• Swipe right to access the app menu.
  • Tap End to complete your workout.
  • Tap Done at the bottom of the summary so the app records your progress.

Sometimes, the app triggers an exercise automatically. When the Apple Watch senses the beginning of a workout, you may get an alert asking if you want it to start tracking. You can then choose your workout type and start a session. If you forget to stop tracking at the end of the workout, the watch detects and automatically pauses it. If you stop to tie your shoe or pick up a newspaper, make sure the app does not automatically pause, and if it does, just tap to resume. With subsequent workouts, the app defaults to the one you last used.

Customize your stats

There are many metrics for you to follow, and you can see five of them on the watch face at any one time. You can use the Health app on your iPhone to customize which stats your watch shows you. Here’s how to set that up.

  • Launch the Watch app on your iPhone.
  • Tap the My Watch tab.
  • Tap Workout.
  • Tap Workout View.
  • Tap Multiple Metric or Single Metric. Multiple metrics let you choose up to five metrics for each workout type.
  • Tap the three-bar control at the right of each item and drag it up or down to change the viewing position on your watch.
  • Tap Done when you’re finished.

Track your heart rate

The Apple Watch measures your heart rate through a sensor on the back of the watch. You can launch the Heart Rate app to get a reading on demand, but the watch also measures average resting and walking heart rates throughout the day. While working out, you can view your heart rate on the watch screen alongside other metrics. You can enable notifications from the Heart Rate app on your Apple Watch to alert you to high or low heart rates, irregular heart rhythms, and more.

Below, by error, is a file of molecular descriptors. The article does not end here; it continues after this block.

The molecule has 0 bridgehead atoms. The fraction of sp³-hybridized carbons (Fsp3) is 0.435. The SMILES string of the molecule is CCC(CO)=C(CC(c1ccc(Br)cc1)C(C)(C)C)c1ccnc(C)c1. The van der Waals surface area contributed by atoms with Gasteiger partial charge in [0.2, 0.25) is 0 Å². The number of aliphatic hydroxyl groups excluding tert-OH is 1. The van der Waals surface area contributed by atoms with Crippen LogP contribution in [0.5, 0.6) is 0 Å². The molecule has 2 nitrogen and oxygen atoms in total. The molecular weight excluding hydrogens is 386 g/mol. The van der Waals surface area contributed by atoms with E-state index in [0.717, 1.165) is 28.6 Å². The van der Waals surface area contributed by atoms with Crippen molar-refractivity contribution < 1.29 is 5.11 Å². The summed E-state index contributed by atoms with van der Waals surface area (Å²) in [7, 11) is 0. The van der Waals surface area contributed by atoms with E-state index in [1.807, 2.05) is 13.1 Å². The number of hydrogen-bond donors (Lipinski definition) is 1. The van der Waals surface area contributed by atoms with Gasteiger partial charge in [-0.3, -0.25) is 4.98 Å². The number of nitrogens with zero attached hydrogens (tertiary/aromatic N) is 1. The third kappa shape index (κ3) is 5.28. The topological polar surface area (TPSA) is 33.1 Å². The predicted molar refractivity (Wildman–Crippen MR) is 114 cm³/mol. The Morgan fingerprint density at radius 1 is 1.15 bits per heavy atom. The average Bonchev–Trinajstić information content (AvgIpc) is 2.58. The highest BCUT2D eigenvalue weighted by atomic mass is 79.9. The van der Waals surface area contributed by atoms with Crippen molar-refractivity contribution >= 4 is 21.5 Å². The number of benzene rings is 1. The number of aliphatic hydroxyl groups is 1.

• On your iPhone, launch the Apple Watch app.
  • Tap the My Watch tab, then tap Heart.
  • Tap High Heart Rate and choose a BPM (beats per minute).
  • Tap Low Heart Rate, then choose a BPM.

You can also enable irregular rhythm notifications on your iPhone via the Health app. Tap the Browse tab, then go to Heart > Irregular Rhythm Notifications. Once enabled, you can turn irregular rhythm and a selection of other notifications on or off in the Apple Watch app.

Track your breathing

The Apple Watch’s Breathe app encourages you to take a few deep breaths to relax multiple times every day. Launch the app, and an animation guides you through a series of deep breaths, demonstrating the cadence — a slow inhale, holding the breath for a few seconds, and a slow exhale — repeated multiple times.

New fitness features for WatchOS 7

Apple watchOS 7

Apple’s WatchOS 7, now in developer beta and slated for release alongside the new Apple Watch 6 later this year, promises to expand on health and fitness features including sleep tracking, automatic handwashing detection, additional workout types, a new Fitness section update to the current Activity tab on the iPhone Watch app, and many other new features.

The sleep tracker detects micro-movements from the watch’s accelerometer to track respiration so that your watch can track sleep levels and duration. The watch’s motion sensors and microphone, combined with on-device machine learning, detect handwashing motion and sound and start a 20-second countdown timer that makes sure you properly sterilize your hands. The new OS also features more workout types like Core Training, Dance, Functional Strength Training, and Cooldown. The Activity app on iPhone — redesigned and renamed Fitness — tracks an abundance of  data, including Activity, Workouts, Awards, Activity Trends, Activity Sharing, and Activity Competitions.